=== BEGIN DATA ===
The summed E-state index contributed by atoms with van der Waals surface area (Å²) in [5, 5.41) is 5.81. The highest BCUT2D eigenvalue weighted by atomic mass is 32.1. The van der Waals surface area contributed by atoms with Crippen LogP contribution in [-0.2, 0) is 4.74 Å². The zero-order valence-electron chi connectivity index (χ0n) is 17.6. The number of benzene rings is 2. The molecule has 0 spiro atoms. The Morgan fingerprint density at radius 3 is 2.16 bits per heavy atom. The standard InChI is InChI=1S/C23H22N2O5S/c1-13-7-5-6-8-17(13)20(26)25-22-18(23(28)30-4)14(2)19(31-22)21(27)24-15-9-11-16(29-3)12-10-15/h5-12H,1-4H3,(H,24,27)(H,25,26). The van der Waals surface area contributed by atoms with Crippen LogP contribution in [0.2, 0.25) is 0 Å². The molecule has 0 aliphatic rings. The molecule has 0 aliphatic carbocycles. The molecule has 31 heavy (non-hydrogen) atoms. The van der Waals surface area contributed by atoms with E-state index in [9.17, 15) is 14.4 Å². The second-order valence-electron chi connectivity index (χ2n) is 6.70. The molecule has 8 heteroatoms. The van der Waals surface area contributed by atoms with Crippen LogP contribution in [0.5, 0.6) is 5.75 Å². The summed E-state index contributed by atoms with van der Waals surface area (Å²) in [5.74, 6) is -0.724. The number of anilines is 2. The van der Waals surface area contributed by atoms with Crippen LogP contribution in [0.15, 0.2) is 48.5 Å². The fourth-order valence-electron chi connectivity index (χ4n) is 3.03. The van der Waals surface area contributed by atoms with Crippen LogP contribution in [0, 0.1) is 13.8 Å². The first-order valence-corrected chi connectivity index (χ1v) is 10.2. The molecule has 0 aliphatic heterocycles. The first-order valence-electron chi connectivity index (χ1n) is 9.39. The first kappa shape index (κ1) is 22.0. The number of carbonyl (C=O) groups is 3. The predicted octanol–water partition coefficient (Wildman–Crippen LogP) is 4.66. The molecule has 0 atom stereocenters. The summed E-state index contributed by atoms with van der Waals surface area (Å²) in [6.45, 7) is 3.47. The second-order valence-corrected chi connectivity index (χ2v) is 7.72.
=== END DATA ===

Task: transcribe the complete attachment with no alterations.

The summed E-state index contributed by atoms with van der Waals surface area (Å²) in [5, 5.41) is 5.81. The highest BCUT2D eigenvalue weighted by atomic mass is 32.1. The van der Waals surface area contributed by atoms with Crippen LogP contribution in [-0.2, 0) is 4.74 Å². The zero-order valence-electron chi connectivity index (χ0n) is 17.6. The number of benzene rings is 2. The molecule has 0 spiro atoms. The Morgan fingerprint density at radius 3 is 2.16 bits per heavy atom. The standard InChI is InChI=1S/C23H22N2O5S/c1-13-7-5-6-8-17(13)20(26)25-22-18(23(28)30-4)14(2)19(31-22)21(27)24-15-9-11-16(29-3)12-10-15/h5-12H,1-4H3,(H,24,27)(H,25,26). The van der Waals surface area contributed by atoms with Crippen LogP contribution in [0.2, 0.25) is 0 Å². The molecule has 0 aliphatic rings. The molecule has 0 aliphatic carbocycles. The molecule has 31 heavy (non-hydrogen) atoms. The van der Waals surface area contributed by atoms with E-state index in [9.17, 15) is 14.4 Å². The second-order valence-electron chi connectivity index (χ2n) is 6.70. The molecule has 8 heteroatoms. The van der Waals surface area contributed by atoms with Crippen LogP contribution in [0.5, 0.6) is 5.75 Å². The summed E-state index contributed by atoms with van der Waals surface area (Å²) in [5.74, 6) is -0.724. The number of anilines is 2. The van der Waals surface area contributed by atoms with Crippen LogP contribution in [0.15, 0.2) is 48.5 Å². The fourth-order valence-electron chi connectivity index (χ4n) is 3.03. The van der Waals surface area contributed by atoms with Crippen LogP contribution in [0, 0.1) is 13.8 Å². The first-order valence-corrected chi connectivity index (χ1v) is 10.2. The molecule has 0 aliphatic heterocycles. The first-order valence-electron chi connectivity index (χ1n) is 9.39. The first kappa shape index (κ1) is 22.0. The number of carbonyl (C=O) groups is 3. The predicted octanol–water partition coefficient (Wildman–Crippen LogP) is 4.66. The molecule has 0 atom stereocenters. The summed E-state index contributed by atoms with van der Waals surface area (Å²) in [6.45, 7) is 3.47. The second-order valence-corrected chi connectivity index (χ2v) is 7.72.